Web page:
When it comes to reporting, we are now able to take final reports over Zoom. And we can take written and oral reports in English and Spanish. Furthermore, we pared down our final reporting process significantly and let our grantee partners know that we don’t want them spending more than two hours TOPS on our final report.
Another exciting win for us in streamlining our processes is that we now intentionally consider awarding multi-year grants (dependent on funding). This lets us deepen our connection to the geography and population affected by a particular disaster. And it enhances the trust between our CDP grantmakers and grantee partners.
Utilizing our technology better
We use BBGM, the Blackbaud Grantmaking system. While it is an imperfect tool, we have begun to get more out of the system than ever before. Two examples that demonstrate how we are utilizing our systems better.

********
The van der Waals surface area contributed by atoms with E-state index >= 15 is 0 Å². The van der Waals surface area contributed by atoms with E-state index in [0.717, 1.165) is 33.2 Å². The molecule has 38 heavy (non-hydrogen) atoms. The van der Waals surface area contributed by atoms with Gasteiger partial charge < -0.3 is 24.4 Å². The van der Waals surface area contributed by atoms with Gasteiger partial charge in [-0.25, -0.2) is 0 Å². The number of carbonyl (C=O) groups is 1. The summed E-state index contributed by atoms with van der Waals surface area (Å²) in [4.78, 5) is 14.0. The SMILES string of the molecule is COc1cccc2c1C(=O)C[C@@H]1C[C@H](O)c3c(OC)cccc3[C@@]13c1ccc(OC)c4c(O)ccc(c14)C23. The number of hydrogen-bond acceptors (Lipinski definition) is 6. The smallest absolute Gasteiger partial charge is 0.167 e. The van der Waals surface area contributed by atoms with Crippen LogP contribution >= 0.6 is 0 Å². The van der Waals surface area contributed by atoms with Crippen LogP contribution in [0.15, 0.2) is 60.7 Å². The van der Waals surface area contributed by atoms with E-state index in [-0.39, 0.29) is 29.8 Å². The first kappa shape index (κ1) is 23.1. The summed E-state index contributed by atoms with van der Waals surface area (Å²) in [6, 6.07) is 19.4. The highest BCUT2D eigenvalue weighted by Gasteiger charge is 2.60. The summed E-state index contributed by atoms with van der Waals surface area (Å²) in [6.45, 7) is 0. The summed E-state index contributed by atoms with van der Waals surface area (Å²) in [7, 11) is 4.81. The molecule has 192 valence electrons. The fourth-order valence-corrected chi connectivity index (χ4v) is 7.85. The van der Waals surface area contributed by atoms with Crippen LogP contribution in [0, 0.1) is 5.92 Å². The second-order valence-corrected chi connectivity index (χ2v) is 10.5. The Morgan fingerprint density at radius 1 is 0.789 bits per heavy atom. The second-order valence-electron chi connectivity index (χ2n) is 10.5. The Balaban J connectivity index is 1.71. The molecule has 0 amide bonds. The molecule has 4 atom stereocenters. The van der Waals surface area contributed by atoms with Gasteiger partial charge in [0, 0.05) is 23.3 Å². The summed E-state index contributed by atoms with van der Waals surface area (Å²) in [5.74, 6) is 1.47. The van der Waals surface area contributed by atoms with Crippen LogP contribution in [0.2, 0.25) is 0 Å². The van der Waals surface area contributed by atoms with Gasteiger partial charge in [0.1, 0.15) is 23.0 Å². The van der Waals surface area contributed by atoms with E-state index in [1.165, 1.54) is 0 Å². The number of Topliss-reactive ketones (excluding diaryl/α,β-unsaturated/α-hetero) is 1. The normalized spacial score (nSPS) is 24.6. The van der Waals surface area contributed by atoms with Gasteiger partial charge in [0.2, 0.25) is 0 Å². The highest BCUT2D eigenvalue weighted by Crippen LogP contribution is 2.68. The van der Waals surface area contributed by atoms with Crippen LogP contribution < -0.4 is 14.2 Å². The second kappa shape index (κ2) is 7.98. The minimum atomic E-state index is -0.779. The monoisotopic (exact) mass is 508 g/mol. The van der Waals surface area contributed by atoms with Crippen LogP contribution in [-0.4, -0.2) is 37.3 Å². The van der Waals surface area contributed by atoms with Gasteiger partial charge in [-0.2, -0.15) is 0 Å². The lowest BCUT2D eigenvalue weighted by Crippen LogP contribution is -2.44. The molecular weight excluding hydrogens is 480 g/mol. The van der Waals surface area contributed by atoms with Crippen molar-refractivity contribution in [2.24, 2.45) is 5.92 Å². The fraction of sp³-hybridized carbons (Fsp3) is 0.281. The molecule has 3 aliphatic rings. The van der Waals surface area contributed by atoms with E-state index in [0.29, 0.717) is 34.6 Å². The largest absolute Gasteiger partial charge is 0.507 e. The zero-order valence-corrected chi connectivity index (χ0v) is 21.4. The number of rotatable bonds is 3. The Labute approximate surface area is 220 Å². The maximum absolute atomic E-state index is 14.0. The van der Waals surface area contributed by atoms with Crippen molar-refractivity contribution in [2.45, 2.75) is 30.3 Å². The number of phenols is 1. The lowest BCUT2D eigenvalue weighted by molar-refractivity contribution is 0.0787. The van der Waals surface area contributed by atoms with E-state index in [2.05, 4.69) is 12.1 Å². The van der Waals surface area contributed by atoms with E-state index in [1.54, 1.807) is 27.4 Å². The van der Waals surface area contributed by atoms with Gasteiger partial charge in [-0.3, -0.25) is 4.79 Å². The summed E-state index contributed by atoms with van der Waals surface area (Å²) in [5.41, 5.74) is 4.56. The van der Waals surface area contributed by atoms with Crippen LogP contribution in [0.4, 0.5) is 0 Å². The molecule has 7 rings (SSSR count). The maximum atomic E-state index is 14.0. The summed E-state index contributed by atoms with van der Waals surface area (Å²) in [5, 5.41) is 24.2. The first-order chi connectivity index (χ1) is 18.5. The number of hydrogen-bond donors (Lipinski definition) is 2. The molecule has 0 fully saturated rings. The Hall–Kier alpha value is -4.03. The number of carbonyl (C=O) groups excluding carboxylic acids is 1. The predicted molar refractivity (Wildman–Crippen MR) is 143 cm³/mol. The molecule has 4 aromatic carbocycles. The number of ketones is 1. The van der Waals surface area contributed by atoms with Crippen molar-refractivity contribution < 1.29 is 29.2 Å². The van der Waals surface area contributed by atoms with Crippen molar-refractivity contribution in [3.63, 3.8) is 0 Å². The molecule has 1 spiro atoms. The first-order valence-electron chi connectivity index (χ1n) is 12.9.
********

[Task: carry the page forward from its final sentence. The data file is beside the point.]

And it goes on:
First, CDP staff used to manually enter the names of grantee partner staff into the OFAC system; BBGM now checks key staff members for OFAC (Office of Foreign Assets Control) purposes through the system and stores the results in the database for future use.
Secondly, we used to ask our grantee partners for several attachments, including their IRS determination letter (the piece of paper that shows us that a partner has their nonprofit 501c3 designation). BBGM can now do this for us, saving our grantee partners an additional step.
Providing technical assistance
The GPR showed us that, through some of our funds, we provide our grantee partners with terrific technical assistance, but not all funds. The report cued us to increase the technical assistance we provide to our grantee partners across all our funds. To address this finding, we now schedule regular check-ins with grantee partners to offer support, answer questions and find out where we can assist them. These check-in calls are not reporting calls but rather colleagues reaching out to colleagues to make sure that all is well.